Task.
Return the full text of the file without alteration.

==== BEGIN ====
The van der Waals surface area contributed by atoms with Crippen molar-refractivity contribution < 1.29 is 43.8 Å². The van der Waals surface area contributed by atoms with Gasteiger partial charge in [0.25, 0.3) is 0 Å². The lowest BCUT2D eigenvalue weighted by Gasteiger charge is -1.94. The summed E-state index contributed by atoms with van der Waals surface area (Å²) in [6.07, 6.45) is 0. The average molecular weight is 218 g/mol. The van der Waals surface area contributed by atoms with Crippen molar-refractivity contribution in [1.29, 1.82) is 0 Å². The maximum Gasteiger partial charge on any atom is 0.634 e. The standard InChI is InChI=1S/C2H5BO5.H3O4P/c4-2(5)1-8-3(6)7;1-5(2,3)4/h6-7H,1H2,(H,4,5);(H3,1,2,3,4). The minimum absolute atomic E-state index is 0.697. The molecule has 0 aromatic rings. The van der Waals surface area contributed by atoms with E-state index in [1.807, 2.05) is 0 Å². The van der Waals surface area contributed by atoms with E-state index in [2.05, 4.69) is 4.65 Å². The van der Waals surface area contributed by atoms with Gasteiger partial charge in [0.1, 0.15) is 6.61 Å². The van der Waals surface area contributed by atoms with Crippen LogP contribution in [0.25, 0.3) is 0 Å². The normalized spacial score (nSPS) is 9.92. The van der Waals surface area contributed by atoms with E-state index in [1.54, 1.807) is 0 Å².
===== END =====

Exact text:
The van der Waals surface area contributed by atoms with Crippen molar-refractivity contribution < 1.29 is 43.8 Å². The van der Waals surface area contributed by atoms with Gasteiger partial charge in [0.25, 0.3) is 0 Å². The lowest BCUT2D eigenvalue weighted by Gasteiger charge is -1.94. The summed E-state index contributed by atoms with van der Waals surface area (Å²) in [6.07, 6.45) is 0. The average molecular weight is 218 g/mol. The van der Waals surface area contributed by atoms with Crippen molar-refractivity contribution in [1.29, 1.82) is 0 Å². The maximum Gasteiger partial charge on any atom is 0.634 e. The standard InChI is InChI=1S/C2H5BO5.H3O4P/c4-2(5)1-8-3(6)7;1-5(2,3)4/h6-7H,1H2,(H,4,5);(H3,1,2,3,4). The minimum absolute atomic E-state index is 0.697. The molecule has 0 aromatic rings. The van der Waals surface area contributed by atoms with E-state index in [1.807, 2.05) is 0 Å². The van der Waals surface area contributed by atoms with E-state index in [2.05, 4.69) is 4.65 Å². The van der Waals surface area contributed by atoms with Gasteiger partial charge in [0.1, 0.15) is 6.61 Å². The van der Waals surface area contributed by atoms with Crippen LogP contribution in [0.25, 0.3) is 0 Å². The normalized spacial score (nSPS) is 9.92. The van der Waals surface area contributed by atoms with E-state index in [1.54, 1.807) is 0 Å².